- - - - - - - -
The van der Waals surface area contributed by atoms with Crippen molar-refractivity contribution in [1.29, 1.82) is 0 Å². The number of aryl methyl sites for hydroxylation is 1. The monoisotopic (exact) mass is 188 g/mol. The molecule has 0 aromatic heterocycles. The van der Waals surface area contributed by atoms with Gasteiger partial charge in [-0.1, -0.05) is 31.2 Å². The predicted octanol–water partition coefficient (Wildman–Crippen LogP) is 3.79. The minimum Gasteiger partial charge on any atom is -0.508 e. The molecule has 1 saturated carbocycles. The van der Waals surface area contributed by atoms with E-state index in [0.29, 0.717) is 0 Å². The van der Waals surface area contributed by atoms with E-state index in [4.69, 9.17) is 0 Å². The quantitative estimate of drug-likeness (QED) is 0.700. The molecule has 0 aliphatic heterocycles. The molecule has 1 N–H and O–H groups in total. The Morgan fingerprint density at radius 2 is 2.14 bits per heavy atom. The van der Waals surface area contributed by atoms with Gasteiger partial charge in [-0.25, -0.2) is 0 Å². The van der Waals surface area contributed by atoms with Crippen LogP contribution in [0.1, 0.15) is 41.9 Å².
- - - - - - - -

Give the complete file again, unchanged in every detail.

The van der Waals surface area contributed by atoms with Crippen molar-refractivity contribution in [1.29, 1.82) is 0 Å². The number of aryl methyl sites for hydroxylation is 1. The monoisotopic (exact) mass is 188 g/mol. The molecule has 0 aromatic heterocycles. The van der Waals surface area contributed by atoms with Gasteiger partial charge in [-0.1, -0.05) is 31.2 Å². The predicted octanol–water partition coefficient (Wildman–Crippen LogP) is 3.79. The minimum Gasteiger partial charge on any atom is -0.508 e. The molecule has 1 saturated carbocycles. The van der Waals surface area contributed by atoms with E-state index in [0.29, 0.717) is 0 Å². The van der Waals surface area contributed by atoms with E-state index in [4.69, 9.17) is 0 Å². The quantitative estimate of drug-likeness (QED) is 0.700. The molecule has 0 aliphatic heterocycles. The molecule has 1 N–H and O–H groups in total. The Morgan fingerprint density at radius 2 is 2.14 bits per heavy atom. The van der Waals surface area contributed by atoms with Gasteiger partial charge in [-0.25, -0.2) is 0 Å². The van der Waals surface area contributed by atoms with Crippen LogP contribution in [0.1, 0.15) is 41.9 Å².